CLASSE - Governance
= CLASSE is/was the student movement against tuition hikes in Quebec which obtained a dramatic victory in 2012
By Suresh Fernando based on conversations with Gabriel Nadeau-Dubois, the ex-spokesperson of CLASSE:
"There were a few key points that Gabriel made that I think are worthy of emphasizing: structure is essential if you want to mass mobilize; mobilize around simple demands and let systemic relationships emerge; pick an issue that has broad relevance to the local community; develop a coalition building strategy to include other allies/organizations.
One thing Gabriel emphasized over and over again is that the Quebec student uprisings were not the result of coincidence or 'the spirit of the moment.' They were the result of years of hard work in building a firm foundation. Student activists in all the universities invested a lot of energy in building the systems and establishing confidence in the systems over a period of years. So what does the structure look like?
In contrast to the way that universities are organized in B.C., the student unions within the universities are organized department by department -- political science, humanities, commerce, etc. Each of these departments has its own caucus which meets regularly and identifies issues that they want to put on the agenda for the general assembly. This makes possible a high level of affinity at the grassroots level since students within particular departments have common interests. Issues that are considered to be of wider concern are then brought forward to the general assembly.
Motions are passed if there is a 50 per cent + 1 majority. In contrast to, for example, the consensus model that was in place within the Occupy movement, the voting threshold is a simple 50 per cent + 1 majority. It's important to note that a 'low' threshold such as this only works if there if the institutional mechanism's themselves are respected. This is to say that the 49 per cent that did not support a vote will follow the majority simply because the respect the democratic institution.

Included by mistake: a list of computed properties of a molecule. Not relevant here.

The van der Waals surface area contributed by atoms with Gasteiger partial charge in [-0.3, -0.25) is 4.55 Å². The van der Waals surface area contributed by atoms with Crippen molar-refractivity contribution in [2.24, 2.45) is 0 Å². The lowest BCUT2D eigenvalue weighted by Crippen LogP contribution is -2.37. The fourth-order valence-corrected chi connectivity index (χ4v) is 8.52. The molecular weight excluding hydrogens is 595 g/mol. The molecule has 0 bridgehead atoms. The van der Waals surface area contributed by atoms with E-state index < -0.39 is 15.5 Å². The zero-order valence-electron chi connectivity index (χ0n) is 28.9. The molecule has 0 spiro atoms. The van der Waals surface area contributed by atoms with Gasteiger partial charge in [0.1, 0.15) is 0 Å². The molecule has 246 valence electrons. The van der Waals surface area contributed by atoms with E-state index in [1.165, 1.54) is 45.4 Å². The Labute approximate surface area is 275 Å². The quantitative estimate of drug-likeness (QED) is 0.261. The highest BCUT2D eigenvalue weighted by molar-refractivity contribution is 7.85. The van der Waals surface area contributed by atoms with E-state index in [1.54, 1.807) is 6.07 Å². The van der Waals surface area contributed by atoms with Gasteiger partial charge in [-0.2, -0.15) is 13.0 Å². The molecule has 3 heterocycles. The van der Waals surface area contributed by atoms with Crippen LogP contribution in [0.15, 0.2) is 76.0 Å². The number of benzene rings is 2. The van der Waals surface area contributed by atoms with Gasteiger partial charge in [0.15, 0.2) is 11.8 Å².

Those that are spokespeople for the departments at the national general assembly are only allowed to speak to the issues voted for at the department level. They have no representative power, no 'autonomy.'
In order to ensure to maintain the integrity of the direct democracy process, the spokesperson's responsibility is re-voted every meeting ensuring that he/she acts strictly as a spokesperson and maintains the confidence of the caucus. This allows spokespeople absolutely no leeway.
Once issues are voted on at the department level, they can be submitted in writing and placed on the agenda at the national assembly. The submissions must be four days in advance of national assembly meetings to ensure that participants have a chance to review the issues.
At these meetings department caucus spokespeople are responsible for speaking on behalf of the issue that was put forth by the department.
In Quebec the strike was re-voted every week, providing people with an opportunity to discuss issues as well as regain confidence in the collective enterprise.
The national assembly has no power to identify issues for discussion or make decisions on anything whatsoever that does not arise from the department caucus level. It is strictly a decision making body that makes it possible to develop a broad based consensus that can support collective action. It is the mechanism that made it possible for all of the departments to support the strike.
Mobilize around simple demands
Gabriel emphasized that the decision to mobilize around the issue of the tuition increases was no coincidence. This does not mean that they did not discuss other, more sophisticated, implications of the neo-liberal agenda. He emphasized the importance of mobilizing around simple, understandable, demands with specific, measurable outcomes.
Obviously the issue of tuition fees was very relevant to students, and therefore they were able to mobilize students on the issue.
Developing a broad-based coalition
A significant contributor to the success of the Quebec student movement was the 'Red Hand Coalition,' which comprised 125 organizations that had formed in 2009 to oppose the pending Quebec budget (which proposed unpalatable austerity measures). This coalition was formed for the specific purpose of opposing the budget, but the infrastructure was maintained and supported the student strike.
Again, the lesson is that the coalition was formed in response to a very specific issue that groups were able to mobilize around." (http://rabble.ca/news/2012/10/mass-mobilization-and-maple-spring-what-are-lessons-bc-politics)